For the first year of motherhood, I worked part-time. My life was very much immersed in being mom, wife and employee, and I found a great deal of personal satisfaction and even community from my days spent in the office.
Then I left the workforce to stay home full-time, and my life became very isolated.
I had imagined all the fun things my daughter and I would do once I was home full-time, but the reality of her age and our newly-shrunk budget left me home and bored all too often.
Thanks to Netflix and naptime, I caught up on all my favorite television shows and quickly began looking for more. I cried through Army Wives, and found myself becoming jealous of the women depicted with close friends who lived right next door. All of my friends worked or lived 30+ minutes away, making daily or even weekly gatherings a challenge.
That’s when Liz moved in two doors down. With fiery red hair and an outgoing personality, not to mention the fact that she didn’t know another living soul in Denver, we became fast friends.
Our daughters are 10 months apart in age and, while we found activities that they might like, we really enjoyed finding excursions that gave us opportunity to grow our friendship. We spent time at the indoor mall play area during the cold winter months, would go for early morning stroller walks as the weather warmed, not to mention just popping over for a quick chat or to borrow a serving of applesauce.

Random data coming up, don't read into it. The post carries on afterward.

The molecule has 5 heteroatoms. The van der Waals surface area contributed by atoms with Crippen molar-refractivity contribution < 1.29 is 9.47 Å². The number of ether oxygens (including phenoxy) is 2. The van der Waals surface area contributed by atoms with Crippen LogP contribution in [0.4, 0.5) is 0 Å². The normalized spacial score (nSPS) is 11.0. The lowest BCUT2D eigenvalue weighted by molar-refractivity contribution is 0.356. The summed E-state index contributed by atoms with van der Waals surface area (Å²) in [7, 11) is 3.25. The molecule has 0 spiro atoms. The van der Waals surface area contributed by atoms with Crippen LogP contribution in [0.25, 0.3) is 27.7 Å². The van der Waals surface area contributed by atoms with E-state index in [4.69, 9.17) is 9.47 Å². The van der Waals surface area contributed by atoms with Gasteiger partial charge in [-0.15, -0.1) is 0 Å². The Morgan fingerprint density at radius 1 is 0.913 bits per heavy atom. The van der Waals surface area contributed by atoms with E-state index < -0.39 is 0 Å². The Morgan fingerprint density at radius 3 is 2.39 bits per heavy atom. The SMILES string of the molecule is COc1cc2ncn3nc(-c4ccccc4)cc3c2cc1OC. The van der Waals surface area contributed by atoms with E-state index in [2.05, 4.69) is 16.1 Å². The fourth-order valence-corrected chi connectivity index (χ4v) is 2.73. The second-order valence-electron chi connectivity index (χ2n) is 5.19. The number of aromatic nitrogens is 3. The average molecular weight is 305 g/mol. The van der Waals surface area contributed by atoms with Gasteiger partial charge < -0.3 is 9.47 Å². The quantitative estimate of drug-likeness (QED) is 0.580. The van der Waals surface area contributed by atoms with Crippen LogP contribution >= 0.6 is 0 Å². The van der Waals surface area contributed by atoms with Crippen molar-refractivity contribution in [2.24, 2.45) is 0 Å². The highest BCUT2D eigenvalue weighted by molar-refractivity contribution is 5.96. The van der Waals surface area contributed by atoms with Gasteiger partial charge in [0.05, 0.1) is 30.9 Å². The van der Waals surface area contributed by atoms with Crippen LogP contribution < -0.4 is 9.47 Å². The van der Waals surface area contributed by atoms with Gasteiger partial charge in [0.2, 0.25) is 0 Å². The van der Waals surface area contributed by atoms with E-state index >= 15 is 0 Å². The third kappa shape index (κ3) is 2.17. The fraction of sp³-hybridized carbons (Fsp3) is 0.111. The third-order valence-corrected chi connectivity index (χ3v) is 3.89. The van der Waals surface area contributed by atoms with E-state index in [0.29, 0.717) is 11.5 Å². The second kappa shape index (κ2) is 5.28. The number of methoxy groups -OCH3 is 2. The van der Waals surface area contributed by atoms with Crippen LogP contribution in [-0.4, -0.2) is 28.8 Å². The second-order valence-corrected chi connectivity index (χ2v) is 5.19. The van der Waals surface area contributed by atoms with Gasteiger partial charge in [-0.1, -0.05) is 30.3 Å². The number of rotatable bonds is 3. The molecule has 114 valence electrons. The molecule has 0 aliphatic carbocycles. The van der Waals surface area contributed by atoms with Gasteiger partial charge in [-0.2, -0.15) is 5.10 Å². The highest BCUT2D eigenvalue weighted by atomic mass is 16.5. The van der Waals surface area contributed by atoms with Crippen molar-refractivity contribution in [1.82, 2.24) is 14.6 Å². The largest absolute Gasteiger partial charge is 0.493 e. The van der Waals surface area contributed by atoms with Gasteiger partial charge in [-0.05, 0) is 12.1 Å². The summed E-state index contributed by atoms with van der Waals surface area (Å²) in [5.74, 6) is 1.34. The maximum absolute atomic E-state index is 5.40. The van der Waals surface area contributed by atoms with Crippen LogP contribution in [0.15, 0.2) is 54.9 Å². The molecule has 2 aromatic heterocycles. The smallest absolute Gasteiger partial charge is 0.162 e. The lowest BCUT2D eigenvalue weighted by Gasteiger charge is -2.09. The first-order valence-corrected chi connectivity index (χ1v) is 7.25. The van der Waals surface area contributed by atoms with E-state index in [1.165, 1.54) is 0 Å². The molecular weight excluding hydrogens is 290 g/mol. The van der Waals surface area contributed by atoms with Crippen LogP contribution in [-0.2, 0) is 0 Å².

Just shy of a year after moving in, Liz and her family packed up and moved away. Okay, only 20 miles away and we still see each other at least weekly.
But what I learned from the first friend I made as a mom with a mom, was huge.
I learned to step out of my comfort zone. I may have been lonely as a stay-at-home mom but it wasn’t enough to compel me to try new things until Liz came along and invited me to go and do. And even then, sometimes I just wanted to stay home in my PJs; and sometimes that’s just what I did. But when I let go of my reservations, I found that spending time with a friend was refreshing to my soul (not to mention how much better my attitude became).
I learned that to best help my daughter become a good friend, I needed to model healthy friendships to her. My daughter may have only been a year old when Liz and I first met, but the habits I am forming now, including and especially in regards to friendship, will speak to my future relationships and in turn, to hers.
I learned to offer grace to other moms – and to myself. Mom friendships are beautiful and unique, a special type of comradery. They also include distinct challenges: sick kids, meltdowns, and blowouts affect schedules while time together is full of interruptions and the distractions of a wayward toddler. That’s also why they work; moms get other moms.
I learned that mom-friendships are worth getting out of PJs for. Whether I have to walk next door or drive 30 minutes away, friendships with other moms are worth pursuing and being available for.
I’ve been blessed to have many friends over the course of my life: childhood friends, college friends, work friends. Adding mom friends has been a special blessing. By offering grace to each and grace to ourselves, mom-friendships have helped me through life’s good things and hard things, and have made me a better mom, better woman and a better friend.
So what about you – where do you find mom friends?
Mom to one, trying for two, stuck with a couple crazy dogs and loved by a fabulous guy. I'm a stay-at-home-but-rarely-home mom with a knack for saying "yes" too quickly, especially when it comes to outside commitments and Diet Mountain Dew.
I blog at rachel+reagan.